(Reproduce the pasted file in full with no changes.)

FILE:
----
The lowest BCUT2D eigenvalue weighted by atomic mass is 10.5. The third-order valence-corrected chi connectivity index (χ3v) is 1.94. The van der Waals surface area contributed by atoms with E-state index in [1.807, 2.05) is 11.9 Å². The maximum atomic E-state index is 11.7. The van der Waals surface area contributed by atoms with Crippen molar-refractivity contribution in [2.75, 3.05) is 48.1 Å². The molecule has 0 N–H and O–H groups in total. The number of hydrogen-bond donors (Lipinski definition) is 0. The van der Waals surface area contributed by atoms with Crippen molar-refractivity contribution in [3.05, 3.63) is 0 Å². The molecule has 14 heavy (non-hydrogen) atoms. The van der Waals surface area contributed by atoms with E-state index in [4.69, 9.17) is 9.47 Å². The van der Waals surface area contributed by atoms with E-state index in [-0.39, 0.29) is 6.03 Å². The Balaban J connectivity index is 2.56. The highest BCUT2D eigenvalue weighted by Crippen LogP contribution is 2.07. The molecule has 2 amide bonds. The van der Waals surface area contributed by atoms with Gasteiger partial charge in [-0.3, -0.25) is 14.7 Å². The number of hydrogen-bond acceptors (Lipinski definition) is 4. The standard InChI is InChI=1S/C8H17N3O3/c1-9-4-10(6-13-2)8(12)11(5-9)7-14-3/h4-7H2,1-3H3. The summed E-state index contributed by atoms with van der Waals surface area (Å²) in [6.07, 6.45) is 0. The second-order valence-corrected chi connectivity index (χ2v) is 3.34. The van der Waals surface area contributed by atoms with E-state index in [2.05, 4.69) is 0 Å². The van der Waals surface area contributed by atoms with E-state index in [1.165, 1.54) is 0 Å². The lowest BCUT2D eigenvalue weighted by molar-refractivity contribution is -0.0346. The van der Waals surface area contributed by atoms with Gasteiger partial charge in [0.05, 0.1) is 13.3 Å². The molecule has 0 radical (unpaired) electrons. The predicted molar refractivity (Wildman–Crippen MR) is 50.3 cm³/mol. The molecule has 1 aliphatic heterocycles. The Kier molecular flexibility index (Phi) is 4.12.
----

The lowest BCUT2D eigenvalue weighted by atomic mass is 10.5. The third-order valence-corrected chi connectivity index (χ3v) is 1.94. The van der Waals surface area contributed by atoms with E-state index in [1.807, 2.05) is 11.9 Å². The maximum atomic E-state index is 11.7. The van der Waals surface area contributed by atoms with Crippen molar-refractivity contribution in [2.75, 3.05) is 48.1 Å². The molecule has 0 N–H and O–H groups in total. The number of hydrogen-bond donors (Lipinski definition) is 0. The van der Waals surface area contributed by atoms with Crippen molar-refractivity contribution in [3.05, 3.63) is 0 Å². The molecule has 14 heavy (non-hydrogen) atoms. The van der Waals surface area contributed by atoms with E-state index in [4.69, 9.17) is 9.47 Å². The van der Waals surface area contributed by atoms with E-state index in [-0.39, 0.29) is 6.03 Å². The Balaban J connectivity index is 2.56. The highest BCUT2D eigenvalue weighted by Crippen LogP contribution is 2.07. The molecule has 2 amide bonds. The van der Waals surface area contributed by atoms with Gasteiger partial charge in [-0.3, -0.25) is 14.7 Å². The number of hydrogen-bond acceptors (Lipinski definition) is 4. The standard InChI is InChI=1S/C8H17N3O3/c1-9-4-10(6-13-2)8(12)11(5-9)7-14-3/h4-7H2,1-3H3. The summed E-state index contributed by atoms with van der Waals surface area (Å²) in [6.07, 6.45) is 0. The second-order valence-corrected chi connectivity index (χ2v) is 3.34. The van der Waals surface area contributed by atoms with E-state index in [2.05, 4.69) is 0 Å². The van der Waals surface area contributed by atoms with E-state index in [1.165, 1.54) is 0 Å². The lowest BCUT2D eigenvalue weighted by molar-refractivity contribution is -0.0346. The van der Waals surface area contributed by atoms with Gasteiger partial charge in [0.05, 0.1) is 13.3 Å². The molecule has 0 radical (unpaired) electrons. The predicted molar refractivity (Wildman–Crippen MR) is 50.3 cm³/mol. The molecule has 1 aliphatic heterocycles. The Kier molecular flexibility index (Phi) is 4.12.